- 9. 2. GENERAL EQUILIBRIUM WITH PIKETTY’S PRODUCTION FUNCTION • Piketty’s assumption is that F ̃ is positive so let us use the production function , which satisfies his assumption. This is a model with no depreciation and allows unbounded growth: • A problem that is concave and has a unique solution characterized by the usual, modern-macro Euler equation: • The Euler equation admits a steady state k defined uniquely by the condition
- 10. 2. GENERAL EQUILIBRIUM WITH PIKETTY’S PRODUCTION FUNCTION • Even with production function used by Piketty—one that admits unbounded growth without technical change— standard assumptions on behavior delivers a steady state, quite in contrast with Piketty’s assumption on saving. • His assumption on saving is that s ̃ > 0, which the above analysis shows must not hold, but rather s ̃ = 0 is optimal in the long run. This, again, must obviously hold since net saving is kt+1 − kt and this is zero whenever the economy reaches a steady state.
- 11. 3. POSTWAR U.S. DATA • Data used is postwar U.S. annual time series for output and net and gross saving rates since 1950 • Recall that in Piketty’s model, the net saving rate is constant over time and independent of the growth rate g, implying that as growth increases, the implied gross saving rate declines • In contrast, the textbook version of the Solow model has the gross saving rate constant, with the implied net saving rate responding positively to the growth rate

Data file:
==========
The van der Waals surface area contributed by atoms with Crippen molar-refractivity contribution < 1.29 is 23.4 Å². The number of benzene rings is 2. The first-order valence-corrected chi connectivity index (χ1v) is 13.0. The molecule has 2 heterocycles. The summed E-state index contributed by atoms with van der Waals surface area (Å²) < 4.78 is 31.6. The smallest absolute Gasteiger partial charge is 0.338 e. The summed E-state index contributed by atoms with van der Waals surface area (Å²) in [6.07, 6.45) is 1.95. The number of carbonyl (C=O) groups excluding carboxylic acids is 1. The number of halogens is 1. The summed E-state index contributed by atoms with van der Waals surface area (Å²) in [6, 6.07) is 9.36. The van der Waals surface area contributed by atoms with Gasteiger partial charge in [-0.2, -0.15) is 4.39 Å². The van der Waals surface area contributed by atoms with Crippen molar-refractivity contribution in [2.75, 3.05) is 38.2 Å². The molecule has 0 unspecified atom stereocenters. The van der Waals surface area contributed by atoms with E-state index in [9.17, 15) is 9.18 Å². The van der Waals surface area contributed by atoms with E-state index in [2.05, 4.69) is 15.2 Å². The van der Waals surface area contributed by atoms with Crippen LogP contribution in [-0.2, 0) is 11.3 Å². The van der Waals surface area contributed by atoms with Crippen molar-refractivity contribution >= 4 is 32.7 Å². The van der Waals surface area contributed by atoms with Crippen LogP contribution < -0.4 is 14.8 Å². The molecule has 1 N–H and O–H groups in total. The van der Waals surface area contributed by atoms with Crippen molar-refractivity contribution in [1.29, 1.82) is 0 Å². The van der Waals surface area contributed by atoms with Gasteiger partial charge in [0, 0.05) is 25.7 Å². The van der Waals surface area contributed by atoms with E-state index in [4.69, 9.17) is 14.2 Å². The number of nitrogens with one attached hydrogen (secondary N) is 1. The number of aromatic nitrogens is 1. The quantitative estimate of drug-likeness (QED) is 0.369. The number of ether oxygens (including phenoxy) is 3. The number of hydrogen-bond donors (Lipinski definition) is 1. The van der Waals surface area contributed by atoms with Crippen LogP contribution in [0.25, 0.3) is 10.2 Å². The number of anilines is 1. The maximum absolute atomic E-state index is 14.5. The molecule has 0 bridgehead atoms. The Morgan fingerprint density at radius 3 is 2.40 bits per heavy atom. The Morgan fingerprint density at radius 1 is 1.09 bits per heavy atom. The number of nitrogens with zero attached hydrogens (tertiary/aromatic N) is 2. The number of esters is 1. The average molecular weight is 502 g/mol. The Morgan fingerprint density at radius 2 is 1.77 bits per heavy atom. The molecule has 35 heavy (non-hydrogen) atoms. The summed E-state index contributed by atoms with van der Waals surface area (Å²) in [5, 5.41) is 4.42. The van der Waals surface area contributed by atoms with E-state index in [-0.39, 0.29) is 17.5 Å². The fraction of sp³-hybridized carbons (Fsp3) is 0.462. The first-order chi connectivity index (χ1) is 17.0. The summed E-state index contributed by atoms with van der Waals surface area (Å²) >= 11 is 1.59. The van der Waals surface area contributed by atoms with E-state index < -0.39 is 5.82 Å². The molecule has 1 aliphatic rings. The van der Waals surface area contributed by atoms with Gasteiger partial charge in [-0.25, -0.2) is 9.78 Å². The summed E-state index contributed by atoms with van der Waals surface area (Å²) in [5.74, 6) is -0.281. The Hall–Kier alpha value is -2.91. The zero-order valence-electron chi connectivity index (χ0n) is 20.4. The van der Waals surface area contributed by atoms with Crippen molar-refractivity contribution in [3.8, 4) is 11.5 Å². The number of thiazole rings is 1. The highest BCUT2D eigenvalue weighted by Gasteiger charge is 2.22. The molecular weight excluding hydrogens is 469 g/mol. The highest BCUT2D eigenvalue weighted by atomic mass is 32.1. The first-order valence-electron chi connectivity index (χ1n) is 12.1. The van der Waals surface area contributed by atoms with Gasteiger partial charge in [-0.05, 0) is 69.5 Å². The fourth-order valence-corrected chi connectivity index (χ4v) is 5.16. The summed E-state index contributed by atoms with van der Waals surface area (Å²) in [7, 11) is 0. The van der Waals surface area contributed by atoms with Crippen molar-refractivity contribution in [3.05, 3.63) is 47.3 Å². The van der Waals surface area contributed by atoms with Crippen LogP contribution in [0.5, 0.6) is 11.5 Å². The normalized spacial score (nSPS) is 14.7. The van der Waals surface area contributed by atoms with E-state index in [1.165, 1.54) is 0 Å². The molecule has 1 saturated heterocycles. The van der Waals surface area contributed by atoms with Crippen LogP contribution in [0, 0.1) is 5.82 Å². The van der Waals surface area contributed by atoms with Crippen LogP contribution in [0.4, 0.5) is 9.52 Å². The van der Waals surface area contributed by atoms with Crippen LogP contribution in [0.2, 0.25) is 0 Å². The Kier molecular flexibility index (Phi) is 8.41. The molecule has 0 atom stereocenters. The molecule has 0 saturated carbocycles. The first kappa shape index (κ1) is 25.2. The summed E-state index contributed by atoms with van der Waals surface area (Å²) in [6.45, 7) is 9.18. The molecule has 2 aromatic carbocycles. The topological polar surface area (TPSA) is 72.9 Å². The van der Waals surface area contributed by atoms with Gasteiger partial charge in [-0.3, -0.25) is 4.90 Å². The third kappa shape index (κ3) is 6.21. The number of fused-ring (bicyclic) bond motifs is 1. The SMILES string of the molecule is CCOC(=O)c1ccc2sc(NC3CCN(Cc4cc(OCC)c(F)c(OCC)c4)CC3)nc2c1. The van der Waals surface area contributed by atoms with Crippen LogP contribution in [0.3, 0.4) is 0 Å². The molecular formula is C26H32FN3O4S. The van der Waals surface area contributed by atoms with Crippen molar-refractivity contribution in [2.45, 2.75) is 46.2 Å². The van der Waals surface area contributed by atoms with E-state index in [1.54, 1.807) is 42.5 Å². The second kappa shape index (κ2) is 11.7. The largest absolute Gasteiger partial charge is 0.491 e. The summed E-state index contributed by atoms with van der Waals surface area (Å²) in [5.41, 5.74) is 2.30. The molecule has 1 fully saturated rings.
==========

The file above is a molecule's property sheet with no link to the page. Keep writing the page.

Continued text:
- 12. 3A. RELATIONSHIP BETWEEN SAVING RATES AND GROWTH in the usual optimizing growth model with a standard production function, straightforward calculations show that both saving rates (net and gross) are increasing in g.
- 13. 3B. OBSERVED SAVING RATES OVER TIME
- 14. 3B. OBSERVED SAVING RATES OVER TIME • We observe that at least in percentage terms, the fluctuations in s ̃ are larger than those in s. In this sense, if one were to choose between making one of them constant over time, it would make more sense to assume s constant: the textbook version of the Solow model. • We also see that s ̃ has fallen gradually toward zero; it was below zero during the recent recession and over the last 5 or so years is well approximated by zero. Thus, that s ̃ will remain constant and positive in the twenty-first century does not appear like a good assumption at all.
- 15. 3C. HOW SAVING RATES APPEAR TO VARY WITH GROWTH RATES